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When fighting antisemitism, you can’t pick and choose

A far-left French conundrum: It’s hard to understand how someone could be moved by the cries of a frail, elderly Jewish woman in police custody, yet dismiss the horrors of Oct. 7.

Protesters associated with the far-left group La France Insoumise demonstrate Nice, in the south of France, against governmental reform in 2018. Credit: Frederic Dides/Shutterstock.
Protesters associated with the far-left group La France Insoumise demonstrate Nice, in the south of France, against governmental reform in 2018. Credit: Frederic Dides/Shutterstock.
Ben Cohen
Ben Cohen
Ben Cohen, a senior analyst with the Foundation for Defense of Democracies, writes a weekly column for JNS on Jewish affairs and Middle Eastern politics.

It was one of those incidents that you never expect will happen to you, but when it does, it changes your life irrevocably.

On June 8, 2023, a Thursday, a 67-year-old Orthodox Jewish woman whose name was reported as “Sarah” was driving to her home in Créteil, a suburb in the southeastern outskirts of Paris. As she drove, a group of traffic cops who were sitting at a nearby gas station noticed that she was speeding. They duly pulled her over.

Clearly flustered and nervous as she sat talking to the police officers, who informed her that she was driving dangerously, Sarah accidentally released the brake on her car, backing into a police motorcycle that was parked behind her. Thinking that she was trying to flee the scene, the cops promptly arrested her and brought her to the police station in Créteil.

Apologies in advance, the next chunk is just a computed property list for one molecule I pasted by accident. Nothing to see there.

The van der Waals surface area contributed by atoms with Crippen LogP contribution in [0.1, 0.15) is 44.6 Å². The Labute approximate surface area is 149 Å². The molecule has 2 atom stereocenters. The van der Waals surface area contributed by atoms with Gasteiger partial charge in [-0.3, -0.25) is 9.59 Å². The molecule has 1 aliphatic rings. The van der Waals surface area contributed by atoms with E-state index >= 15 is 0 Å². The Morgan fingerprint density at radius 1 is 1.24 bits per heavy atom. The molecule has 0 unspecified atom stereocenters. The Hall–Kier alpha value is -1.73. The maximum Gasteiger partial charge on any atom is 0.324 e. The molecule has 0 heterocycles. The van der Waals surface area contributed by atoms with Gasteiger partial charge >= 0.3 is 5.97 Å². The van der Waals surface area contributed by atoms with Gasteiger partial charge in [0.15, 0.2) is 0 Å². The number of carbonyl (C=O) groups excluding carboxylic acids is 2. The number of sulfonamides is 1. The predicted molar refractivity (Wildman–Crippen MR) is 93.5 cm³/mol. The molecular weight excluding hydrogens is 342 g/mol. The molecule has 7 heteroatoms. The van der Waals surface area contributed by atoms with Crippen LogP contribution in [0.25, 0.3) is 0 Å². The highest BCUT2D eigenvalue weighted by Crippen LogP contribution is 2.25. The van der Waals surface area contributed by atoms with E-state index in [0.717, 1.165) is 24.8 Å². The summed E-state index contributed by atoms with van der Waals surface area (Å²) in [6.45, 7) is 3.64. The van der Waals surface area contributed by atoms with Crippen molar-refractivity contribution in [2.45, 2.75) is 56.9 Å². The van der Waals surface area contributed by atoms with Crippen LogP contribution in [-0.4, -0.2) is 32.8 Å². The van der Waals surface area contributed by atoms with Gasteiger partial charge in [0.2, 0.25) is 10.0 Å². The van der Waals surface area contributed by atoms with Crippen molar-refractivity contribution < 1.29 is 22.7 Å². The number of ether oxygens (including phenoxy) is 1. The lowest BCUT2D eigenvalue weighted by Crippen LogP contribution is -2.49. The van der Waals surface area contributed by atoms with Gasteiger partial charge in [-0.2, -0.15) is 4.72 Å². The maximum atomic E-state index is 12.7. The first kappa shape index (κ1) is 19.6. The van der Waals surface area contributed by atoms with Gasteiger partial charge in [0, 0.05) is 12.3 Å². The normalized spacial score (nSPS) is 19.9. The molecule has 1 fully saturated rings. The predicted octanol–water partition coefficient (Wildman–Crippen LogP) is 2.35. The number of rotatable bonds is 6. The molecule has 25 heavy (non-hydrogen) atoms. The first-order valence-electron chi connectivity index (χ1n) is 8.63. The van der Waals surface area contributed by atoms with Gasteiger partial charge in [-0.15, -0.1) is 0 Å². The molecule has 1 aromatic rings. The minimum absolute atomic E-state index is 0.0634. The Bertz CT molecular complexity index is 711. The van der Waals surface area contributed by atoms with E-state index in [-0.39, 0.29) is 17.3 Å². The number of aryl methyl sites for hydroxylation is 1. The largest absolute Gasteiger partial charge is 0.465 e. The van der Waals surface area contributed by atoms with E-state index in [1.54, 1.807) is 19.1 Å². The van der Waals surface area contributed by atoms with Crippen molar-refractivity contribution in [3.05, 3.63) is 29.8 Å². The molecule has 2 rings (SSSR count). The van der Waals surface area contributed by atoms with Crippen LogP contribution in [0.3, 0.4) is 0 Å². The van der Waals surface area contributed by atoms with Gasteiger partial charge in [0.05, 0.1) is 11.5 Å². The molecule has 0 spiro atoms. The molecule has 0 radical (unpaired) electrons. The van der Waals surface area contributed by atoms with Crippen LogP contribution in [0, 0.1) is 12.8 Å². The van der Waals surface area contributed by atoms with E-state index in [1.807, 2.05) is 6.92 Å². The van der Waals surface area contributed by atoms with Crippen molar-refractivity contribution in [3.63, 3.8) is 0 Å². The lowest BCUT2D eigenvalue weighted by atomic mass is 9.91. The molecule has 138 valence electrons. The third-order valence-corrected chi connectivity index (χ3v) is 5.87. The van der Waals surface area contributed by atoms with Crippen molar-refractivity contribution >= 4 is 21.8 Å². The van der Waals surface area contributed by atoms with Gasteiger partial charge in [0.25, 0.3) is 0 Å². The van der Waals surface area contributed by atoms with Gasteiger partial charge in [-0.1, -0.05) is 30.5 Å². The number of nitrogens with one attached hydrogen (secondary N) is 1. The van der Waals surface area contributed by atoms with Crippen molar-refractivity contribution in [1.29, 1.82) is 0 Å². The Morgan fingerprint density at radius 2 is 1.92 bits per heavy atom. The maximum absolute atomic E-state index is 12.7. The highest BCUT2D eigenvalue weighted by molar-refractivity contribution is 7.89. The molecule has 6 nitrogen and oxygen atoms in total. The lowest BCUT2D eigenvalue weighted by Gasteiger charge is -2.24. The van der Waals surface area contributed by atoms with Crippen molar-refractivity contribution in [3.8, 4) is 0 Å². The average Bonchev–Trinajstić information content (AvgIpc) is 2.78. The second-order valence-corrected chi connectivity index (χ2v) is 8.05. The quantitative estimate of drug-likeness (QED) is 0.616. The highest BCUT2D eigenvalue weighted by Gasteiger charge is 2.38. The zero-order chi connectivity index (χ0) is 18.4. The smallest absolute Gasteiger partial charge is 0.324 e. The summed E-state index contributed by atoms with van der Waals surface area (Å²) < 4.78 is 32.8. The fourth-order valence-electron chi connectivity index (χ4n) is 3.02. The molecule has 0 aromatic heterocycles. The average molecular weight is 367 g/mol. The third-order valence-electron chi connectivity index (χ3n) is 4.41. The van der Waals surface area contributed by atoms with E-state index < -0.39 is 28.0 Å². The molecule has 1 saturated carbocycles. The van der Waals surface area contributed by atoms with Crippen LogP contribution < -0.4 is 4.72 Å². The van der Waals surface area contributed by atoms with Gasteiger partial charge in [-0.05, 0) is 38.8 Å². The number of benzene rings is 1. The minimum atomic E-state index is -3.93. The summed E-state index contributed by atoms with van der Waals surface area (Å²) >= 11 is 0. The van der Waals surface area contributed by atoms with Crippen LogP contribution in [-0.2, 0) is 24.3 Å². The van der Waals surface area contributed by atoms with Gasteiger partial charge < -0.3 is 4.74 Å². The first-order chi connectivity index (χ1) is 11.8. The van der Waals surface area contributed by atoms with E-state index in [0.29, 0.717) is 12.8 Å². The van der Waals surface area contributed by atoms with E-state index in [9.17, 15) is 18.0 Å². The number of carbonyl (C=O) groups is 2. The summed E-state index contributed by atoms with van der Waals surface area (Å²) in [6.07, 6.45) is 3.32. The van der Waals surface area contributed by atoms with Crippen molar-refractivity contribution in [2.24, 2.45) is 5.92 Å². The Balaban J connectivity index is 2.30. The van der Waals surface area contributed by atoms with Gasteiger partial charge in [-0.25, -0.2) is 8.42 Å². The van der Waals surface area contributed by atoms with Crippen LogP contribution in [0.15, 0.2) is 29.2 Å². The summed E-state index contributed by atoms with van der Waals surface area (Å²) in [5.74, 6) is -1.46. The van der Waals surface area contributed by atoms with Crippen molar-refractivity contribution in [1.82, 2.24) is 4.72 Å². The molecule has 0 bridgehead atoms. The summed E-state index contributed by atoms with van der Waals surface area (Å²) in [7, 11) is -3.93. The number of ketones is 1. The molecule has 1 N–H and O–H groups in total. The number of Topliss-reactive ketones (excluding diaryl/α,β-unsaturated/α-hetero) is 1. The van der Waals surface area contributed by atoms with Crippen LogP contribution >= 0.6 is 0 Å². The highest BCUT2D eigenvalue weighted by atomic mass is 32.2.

Absolutely terrified by this point, Sarah said in a later media interview that she lost consciousness. When she came around, she discovered that she was lying prostrate on the police station floor, handcuffed to a bench. When she realized that her wig, which she had worn since she married at the age of 18, according to the custom of Orthodox Jewish women, had been removed, she panicked.

An amateur video of the incident was shared with the French news website Mediapart, which posted it last week. It shows Sarah’s ordeal to its full, harrowing extent. “I’m a Jew!” Sarah declares with an ear-splitting scream. “I want my wig! My wig! My wig!” she continues, writhing helplessly on the floor as a policeman stands imperiously over her, sandwiching her legs between his feet.

The video also shows a disturbing level of contempt from the police officers. One of them describes Sarah as a feuj, an insulting French slang term for “Jew.” When a male officer finally returns with her wig, an exasperated female officer is then heard telling Sarah: Allez, putain (“Come on, bitch”).

From the police station, Sarah was taken to the emergency room of a local hospital, where her husband came to collect her. A doctor who examined her noted that she had suffered both bruising and psychological trauma. Nevertheless, on March 4, Sarah will go on trial, charged with “endangering the lives of others” due to her allegedly careless driving.

Sarah has herself now gone on the offensive, telling investigators from the General Inspectorate of the police that the removal of her wig represented the “ultimate humiliation” for an observant Jewish woman. She has also filed a complaint against the police, charging them with “sexist, antisemitic” violence towards her. “Créteil police know the city, they know that there is a sizable Jewish community, so they cannot claim to be unaware of what a wig means,” her lawyer, Arie Alimi, told the media.

Sarah’s case is significant for two reasons—one of them uncomplicated, the other far more complicated.